"Emotionally, spiritually, morally, intellectually you remained immature, with only one aim: pleasure--crude, immediate pleasure. There's nothing in you of timeless serenity, the spirit of contemplation. No wonder you're bored. The boon of immortality is wasted on you. Let me have it."
Captain Jonah Freiburg, a middle-aged veteran of many risky space flights who is "losing his nerve," is the commander of the first Earth expedition to Venus. Along for the ride with the astronauts is George Starkey, a young and optimistic "professional explorer." When their ship breaks through the cloud layer that surrounds Venus it is immediately fired upon by anti-aircraft guns, and when the ship makes an emergency landing the crew is subjected to an artillery barrage and then surrounded by tanks! The Earthers become the center of a battle between unmanned drone armored columns, and while the side protecting them wins, they suffer fatalities and their space ship is damaged.
Starkey takes the ship's helicopter and goes to look for Venusian natives, and, though his chopper gets shot down, he does meet some. Luckily, the Venusians he meets aren't lizardmen or insectmen or blobpeople or anything like that--the first he meets is Mara, a beautiful and intelligent young woman, apparently the sole survivor of her village, and she and Starkey begin a love affair. Soon the lovebirds meet Senilde, an immortal genius who has been the dictator of Venus for thousands of years. He exterminated almost all Venusians centuries ago (those dense clouds are the residue of his genocidal poison gas campaign) and the worldwide war between armies of robot AFVs and aircraft is a game he cooked up for his own amusement. Battle on Venus turns out to be like one of those Star Trek episodes in which the crew of the Enterprise meet a mischievous and amoral immortal (that's like half of them, right?) Then the wisest man from Mara's village, Leep, a mystic who has psychic powers, shows up and matches wits with Senilde, hoping to attain the secret of immortality for himself.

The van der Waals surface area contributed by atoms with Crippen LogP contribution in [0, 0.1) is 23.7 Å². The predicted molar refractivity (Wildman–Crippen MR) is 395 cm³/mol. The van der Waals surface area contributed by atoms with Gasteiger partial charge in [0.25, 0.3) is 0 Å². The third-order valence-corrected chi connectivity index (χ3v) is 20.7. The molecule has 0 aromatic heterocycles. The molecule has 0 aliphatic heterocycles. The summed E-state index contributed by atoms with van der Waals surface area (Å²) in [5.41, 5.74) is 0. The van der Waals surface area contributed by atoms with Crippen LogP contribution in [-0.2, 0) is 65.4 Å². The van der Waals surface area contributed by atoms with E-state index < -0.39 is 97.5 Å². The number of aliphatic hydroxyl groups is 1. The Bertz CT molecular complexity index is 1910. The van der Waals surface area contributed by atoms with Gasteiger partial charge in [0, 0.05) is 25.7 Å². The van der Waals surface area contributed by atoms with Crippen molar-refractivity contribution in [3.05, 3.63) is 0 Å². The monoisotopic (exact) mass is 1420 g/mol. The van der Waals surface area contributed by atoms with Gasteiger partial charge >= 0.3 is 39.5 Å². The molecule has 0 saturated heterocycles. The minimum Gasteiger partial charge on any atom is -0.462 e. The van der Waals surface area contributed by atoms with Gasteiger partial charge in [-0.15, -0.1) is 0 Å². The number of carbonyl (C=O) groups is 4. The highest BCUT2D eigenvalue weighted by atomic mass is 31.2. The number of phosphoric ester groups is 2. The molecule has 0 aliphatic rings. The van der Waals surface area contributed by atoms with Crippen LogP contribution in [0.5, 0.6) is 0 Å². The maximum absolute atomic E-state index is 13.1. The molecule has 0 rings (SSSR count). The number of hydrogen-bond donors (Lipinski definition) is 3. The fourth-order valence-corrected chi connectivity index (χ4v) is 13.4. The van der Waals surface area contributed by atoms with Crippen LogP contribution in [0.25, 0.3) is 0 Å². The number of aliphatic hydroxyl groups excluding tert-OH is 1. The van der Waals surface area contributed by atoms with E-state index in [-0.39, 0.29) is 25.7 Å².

|The giant saw blades are in the novel,|
but I felt they were not really well-
integrated into the plot.
Battle on Venus feels short and quick (it is like 105 pages of text), and is a pleasant entertainment. I appreciated that Temple tried to give each of the named characters a believable personality and motivation, and addressed psychological and philosophical issues, however shallowly, in the context of what is essentially a light adventure. Also, we are always hearing how "old" SF either has no women characters or features females who are merely damsels in distress, but Mara is smart and independent and solves problems and makes bold decisions. A minor novel in the scheme of things, but enjoyable. The Three Suns of Amara, here we come!
There are three pages of ads bound in the middle of Ace Double 76380; let's look at the titles the Ace people were pushing on the page headed, "The World's Best Award-Winning Science Fiction Comes from Ace."
The Big Show by Keith Laumer is a book I owned at some point, and I love the cover, but I can't find it on my shelves now; maybe I sold it when I left New York. Laumer is one of those writers I want to like, and the profile of him in Charles Platt's Dream Makers: Volume II makes him seem like a strange and fascinating figure, but most of the stuff I have read by him was just OK.
The Black Star Passes by John W. Campbell, Jr, a collection of stories originally published in Amazing in the early '30s, is in the same series of space operas about three scientists as Invaders From the Infinite, which I read in 2011 and thought boring, as I told the customers of Amazon.com.
I read Gender Genocide by Edmund Cooper back in 2015, and still own the edition advertised here. (The cover on this one is kind of embarrassing.)